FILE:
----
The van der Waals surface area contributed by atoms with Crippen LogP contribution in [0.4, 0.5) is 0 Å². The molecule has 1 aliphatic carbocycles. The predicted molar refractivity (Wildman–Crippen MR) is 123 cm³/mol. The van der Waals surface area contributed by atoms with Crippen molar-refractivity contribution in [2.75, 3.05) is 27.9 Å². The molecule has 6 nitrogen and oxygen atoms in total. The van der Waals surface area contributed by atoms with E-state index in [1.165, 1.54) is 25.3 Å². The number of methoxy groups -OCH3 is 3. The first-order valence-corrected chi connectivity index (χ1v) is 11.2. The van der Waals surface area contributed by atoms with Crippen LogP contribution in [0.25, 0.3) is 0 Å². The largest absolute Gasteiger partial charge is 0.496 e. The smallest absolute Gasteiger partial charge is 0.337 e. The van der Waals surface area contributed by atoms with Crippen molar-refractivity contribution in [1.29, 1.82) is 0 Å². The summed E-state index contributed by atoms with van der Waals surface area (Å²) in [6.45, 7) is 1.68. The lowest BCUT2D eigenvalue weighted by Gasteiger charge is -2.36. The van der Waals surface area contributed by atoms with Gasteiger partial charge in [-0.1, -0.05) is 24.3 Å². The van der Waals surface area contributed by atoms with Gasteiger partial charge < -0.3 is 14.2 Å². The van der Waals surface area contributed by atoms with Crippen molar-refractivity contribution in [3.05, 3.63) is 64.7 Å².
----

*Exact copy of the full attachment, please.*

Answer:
The van der Waals surface area contributed by atoms with Crippen LogP contribution in [0.4, 0.5) is 0 Å². The molecule has 1 aliphatic carbocycles. The predicted molar refractivity (Wildman–Crippen MR) is 123 cm³/mol. The van der Waals surface area contributed by atoms with Crippen molar-refractivity contribution in [2.75, 3.05) is 27.9 Å². The molecule has 6 nitrogen and oxygen atoms in total. The van der Waals surface area contributed by atoms with E-state index in [1.165, 1.54) is 25.3 Å². The number of methoxy groups -OCH3 is 3. The first-order valence-corrected chi connectivity index (χ1v) is 11.2. The van der Waals surface area contributed by atoms with Crippen LogP contribution in [0.25, 0.3) is 0 Å². The largest absolute Gasteiger partial charge is 0.496 e. The smallest absolute Gasteiger partial charge is 0.337 e. The van der Waals surface area contributed by atoms with Crippen molar-refractivity contribution in [1.29, 1.82) is 0 Å². The summed E-state index contributed by atoms with van der Waals surface area (Å²) in [6.45, 7) is 1.68. The lowest BCUT2D eigenvalue weighted by Gasteiger charge is -2.36. The van der Waals surface area contributed by atoms with Gasteiger partial charge in [-0.1, -0.05) is 24.3 Å². The van der Waals surface area contributed by atoms with Gasteiger partial charge < -0.3 is 14.2 Å². The van der Waals surface area contributed by atoms with Crippen molar-refractivity contribution in [3.05, 3.63) is 64.7 Å².